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Blasphemy: Kano court sentencing of singer is antithetical to democratic tenets – Human Rights lawyer


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TOPE Akinyode, a Human Rights lawyer and National President of the Revolutionary Lawyers Forum has said that blasphemy laws are ‘preposterous and antithetical to democratic tenets.’

Akinyode who was reacting to the death sentence pronounced on Yahaya Sharif, a singer based in Kano for blasphemy Prophet Muhammad told The ICIR in an interview that Nigeria is a secular state and condemned the sentence.

A Kano Upper Shari’a Court has pronounced Sharif, a resident of Sharifai in Kano metropolis of guilty of committing blasphemy against Prophet Muhammad in a song, and subsequently sentenced him to death by hanging.

But Akinyode noted that such a verdict was against the fundamental rights of freedom of expression guaranteed by section 39 of the Nigeria constitution.

“A person’s opinion cannot be an excuse to launch a criminal attack on them. Under section 39 of the constitution, there are certain exceptions but none of the exceptions provides that a person’s fundamental human rights to speak could be curtailed based on religious grounds,” said the human rights lawyer.

In his submission, Akinyode noted that the execution of any person because of their thoughts, conscience or religion is against the constitution and the occurrence of such shows the irresponsibility and insensitivity of the Nigerian leaders.

Shari’a (Islamic law) has been in force for many years in northern Nigeria. But until 2000, its scope was limited to personal status and civil law.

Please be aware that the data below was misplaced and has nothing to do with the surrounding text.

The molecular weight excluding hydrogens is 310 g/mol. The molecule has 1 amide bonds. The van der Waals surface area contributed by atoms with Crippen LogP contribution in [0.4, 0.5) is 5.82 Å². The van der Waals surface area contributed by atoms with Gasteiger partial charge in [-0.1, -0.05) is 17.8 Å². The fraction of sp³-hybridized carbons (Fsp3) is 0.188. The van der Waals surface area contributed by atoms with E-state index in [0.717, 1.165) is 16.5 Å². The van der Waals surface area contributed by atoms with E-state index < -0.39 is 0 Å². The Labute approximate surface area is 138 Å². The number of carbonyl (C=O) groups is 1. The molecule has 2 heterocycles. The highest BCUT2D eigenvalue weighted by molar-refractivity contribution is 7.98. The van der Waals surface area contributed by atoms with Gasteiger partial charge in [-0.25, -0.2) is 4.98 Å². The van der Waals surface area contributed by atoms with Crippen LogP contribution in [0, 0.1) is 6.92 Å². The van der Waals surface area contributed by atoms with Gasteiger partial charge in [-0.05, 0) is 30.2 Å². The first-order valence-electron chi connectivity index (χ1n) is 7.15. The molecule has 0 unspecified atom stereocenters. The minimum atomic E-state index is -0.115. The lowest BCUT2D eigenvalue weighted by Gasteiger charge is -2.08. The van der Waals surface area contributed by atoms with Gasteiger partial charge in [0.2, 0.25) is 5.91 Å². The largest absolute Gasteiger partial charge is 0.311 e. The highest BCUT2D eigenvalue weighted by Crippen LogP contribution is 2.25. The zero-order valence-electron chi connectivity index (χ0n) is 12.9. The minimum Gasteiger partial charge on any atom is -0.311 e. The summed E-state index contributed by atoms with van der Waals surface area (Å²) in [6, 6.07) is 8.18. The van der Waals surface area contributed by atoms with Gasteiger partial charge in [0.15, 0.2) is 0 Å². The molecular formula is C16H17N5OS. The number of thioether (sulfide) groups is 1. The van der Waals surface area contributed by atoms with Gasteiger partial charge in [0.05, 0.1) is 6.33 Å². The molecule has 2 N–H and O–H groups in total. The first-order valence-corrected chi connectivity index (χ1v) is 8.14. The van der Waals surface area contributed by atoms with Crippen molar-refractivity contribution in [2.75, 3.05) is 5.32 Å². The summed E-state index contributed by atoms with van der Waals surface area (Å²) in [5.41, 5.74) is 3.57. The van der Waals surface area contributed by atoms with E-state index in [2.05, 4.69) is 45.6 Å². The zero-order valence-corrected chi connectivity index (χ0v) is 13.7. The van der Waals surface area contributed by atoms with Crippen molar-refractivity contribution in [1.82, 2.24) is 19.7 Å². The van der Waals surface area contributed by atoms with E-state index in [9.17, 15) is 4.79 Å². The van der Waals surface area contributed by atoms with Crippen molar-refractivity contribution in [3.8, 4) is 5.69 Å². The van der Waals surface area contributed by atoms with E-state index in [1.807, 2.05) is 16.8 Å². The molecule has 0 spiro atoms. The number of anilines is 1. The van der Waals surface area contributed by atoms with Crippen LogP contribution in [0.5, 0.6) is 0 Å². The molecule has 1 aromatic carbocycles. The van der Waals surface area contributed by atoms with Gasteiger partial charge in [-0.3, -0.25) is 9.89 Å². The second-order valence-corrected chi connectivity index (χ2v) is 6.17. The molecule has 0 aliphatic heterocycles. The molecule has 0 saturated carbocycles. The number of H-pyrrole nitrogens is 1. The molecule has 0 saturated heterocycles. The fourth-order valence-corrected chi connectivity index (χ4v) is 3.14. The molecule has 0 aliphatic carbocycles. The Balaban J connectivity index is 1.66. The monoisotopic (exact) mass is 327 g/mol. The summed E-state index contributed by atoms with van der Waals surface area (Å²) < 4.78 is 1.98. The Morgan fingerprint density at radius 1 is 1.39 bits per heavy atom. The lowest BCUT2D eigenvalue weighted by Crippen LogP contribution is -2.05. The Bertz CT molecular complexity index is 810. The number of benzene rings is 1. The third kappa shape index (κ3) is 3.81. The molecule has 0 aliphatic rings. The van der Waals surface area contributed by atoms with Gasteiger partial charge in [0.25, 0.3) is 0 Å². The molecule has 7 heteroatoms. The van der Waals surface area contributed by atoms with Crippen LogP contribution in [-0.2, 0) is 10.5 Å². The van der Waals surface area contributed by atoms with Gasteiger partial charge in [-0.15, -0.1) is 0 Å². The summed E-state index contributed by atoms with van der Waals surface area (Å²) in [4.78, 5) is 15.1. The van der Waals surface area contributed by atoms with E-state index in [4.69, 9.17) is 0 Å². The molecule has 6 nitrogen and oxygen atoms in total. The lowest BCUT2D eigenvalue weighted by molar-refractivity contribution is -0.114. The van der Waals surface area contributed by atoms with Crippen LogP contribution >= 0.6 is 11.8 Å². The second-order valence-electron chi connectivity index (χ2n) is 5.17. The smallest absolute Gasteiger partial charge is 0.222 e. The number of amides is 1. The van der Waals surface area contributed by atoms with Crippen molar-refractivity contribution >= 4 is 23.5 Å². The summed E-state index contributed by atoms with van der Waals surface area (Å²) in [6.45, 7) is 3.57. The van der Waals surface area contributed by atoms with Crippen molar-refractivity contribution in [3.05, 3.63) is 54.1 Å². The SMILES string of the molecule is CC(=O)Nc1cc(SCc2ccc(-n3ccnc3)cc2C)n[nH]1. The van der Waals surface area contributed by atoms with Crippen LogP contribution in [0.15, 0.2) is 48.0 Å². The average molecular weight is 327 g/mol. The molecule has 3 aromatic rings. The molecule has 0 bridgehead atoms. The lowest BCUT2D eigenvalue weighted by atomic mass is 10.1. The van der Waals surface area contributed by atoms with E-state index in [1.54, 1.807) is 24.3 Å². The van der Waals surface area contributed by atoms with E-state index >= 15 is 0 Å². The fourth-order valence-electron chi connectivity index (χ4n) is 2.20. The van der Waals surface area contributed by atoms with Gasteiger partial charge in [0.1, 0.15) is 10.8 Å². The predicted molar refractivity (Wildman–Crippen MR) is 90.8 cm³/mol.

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According to Human Rights Watch (HRM), an international non-governmental organisation that conducts research and advocacy on human rights, the manner in which Shari’a has been applied to criminal law in Nigeria so far has raised a number of serious human rights concerns.

In the report, tagged ‘Political Shari’a? Human Rights and Islamic Law in Northern Nigeria’ HRM confirmed that since 2000, at least ten people have been sentenced to death by Shari’a courts; dozens have been sentenced to amputation; and floggings are a regular occurrence in many locations in the north.

Meanwhile, Bashir Ahmad, Special Assistant to President Muhammadu Buhari on New Media takes a different stance.

In 2015, Ahmad in a tweet announced his support for death penalty for blasphemy. The presidential aide disclosed that it was his belief and he would never support otherwise or keep silent.

The tweet, though stale, has now resurfaced and Ahmad, who on several occasions has been at the centre point of controversies, is being questioned for his position.


Seun Durojaiye is a journalist with International Center for Investigative Reporting (ICIR).

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